Formation of hemidesmosome-like structures in the absence of ligand binding by the (alpha) 6 (beta) 4 integrin requires binding of HD1/plectin to the cytoplasmic domain of the (beta) 4 integrin subunit
Nievers, M.G.; Kuikman, I.; Geerts, D.; Leigh, I.M.; Sonnenberg, A.
Journal of Cell Science 113: 963-973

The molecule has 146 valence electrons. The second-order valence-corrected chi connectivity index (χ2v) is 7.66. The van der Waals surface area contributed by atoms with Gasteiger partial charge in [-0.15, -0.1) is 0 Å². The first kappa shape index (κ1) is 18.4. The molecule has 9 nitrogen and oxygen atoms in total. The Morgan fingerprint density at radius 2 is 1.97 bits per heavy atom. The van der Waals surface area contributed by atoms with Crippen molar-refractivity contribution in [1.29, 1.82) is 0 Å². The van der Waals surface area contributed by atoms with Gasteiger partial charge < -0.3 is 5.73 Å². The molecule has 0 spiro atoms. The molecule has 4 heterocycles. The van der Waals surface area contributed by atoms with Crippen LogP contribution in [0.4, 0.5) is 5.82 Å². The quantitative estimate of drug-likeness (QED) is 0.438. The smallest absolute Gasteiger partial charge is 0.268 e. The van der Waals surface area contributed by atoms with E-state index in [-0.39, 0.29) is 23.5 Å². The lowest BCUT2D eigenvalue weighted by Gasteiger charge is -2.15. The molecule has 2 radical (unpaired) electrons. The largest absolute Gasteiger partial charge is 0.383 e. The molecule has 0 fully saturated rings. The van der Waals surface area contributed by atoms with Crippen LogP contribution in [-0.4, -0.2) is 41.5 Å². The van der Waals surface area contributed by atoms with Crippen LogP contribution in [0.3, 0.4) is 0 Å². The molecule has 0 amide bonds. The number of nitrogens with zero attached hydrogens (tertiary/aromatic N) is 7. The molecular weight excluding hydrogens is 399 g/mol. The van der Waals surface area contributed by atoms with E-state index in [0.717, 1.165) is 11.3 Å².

Hemidesmosomes are adhesion structures that mediate anchorage of epithelial cells to the underlying basement membrane. We have previously shown that the (alpha)6(beta)4 integrin can induce the assembly of these multi-protein structures independent of binding to its ligand laminin-5 (ligand-independent formation of hemidesmosomes). Our results suggested a role for HD1/plectin, which binds to the cytoplasmic domain of the (beta)4 integrin subunit, in controlling the clustering of hemidesmosomal components at the basal side of the cell. Using keratinocytes derived from patients lacking HD1/plectin, we now show that ligand-independent formation of hemidesmosomal clusters indeed requires HD1/plectin, in contrast to the ligand-dependent assembly of hemidesmosomes. No clustering of the (alpha)6(beta)4 integrin, or of the bullous pemphigoid antigens BP180 and BP230, was seen when HD1/plectin-deficient keratinocytes were plated on fibronectin or type IV collagen. In (&bgr;)4-deficient keratinocytes, expression of an interleukin 2 receptor (IL2R) transmembrane chimera containing the (beta)4 cytoplasmic tail with the mutation R1281W, which abrogates HD1/plectin binding, resulted in a diffuse distribution of the chimeric receptor. In contrast, a (beta)4(R1281W) mutant that can associate with (alpha)6 and bind ligand, was found to be directed to the basal surface of the cells, at sites where laminin-5 was deposited. In addition, this mutant induced clustering of BP180 and BP230 at these sites. Together, these results show that the formation of hemidesmosomes requires binding of either ligand or HD1/plectin to the (beta)4 integrin subunit. Intriguingly, we found that IL2R/(beta)4 chimeras become localized in pre-existing hemidesmosomes of HD1/plectin-deficient keratinocytes, and that this localization requires a domain in the (beta)4 cytoplasmic tail that is also required for HD1/plectin binding (residues 1115-1356). Because this part of (beta)4 lacks the BP180 binding site, and since we show in this study that it is unable to interact with the same part on another (beta)4 molecule, we suggest that the chimera becomes incorporated into hemidesmosomes of HD1/plectin-deficient keratinocytes by interacting with an as yet unidentified hemidesmosomal component.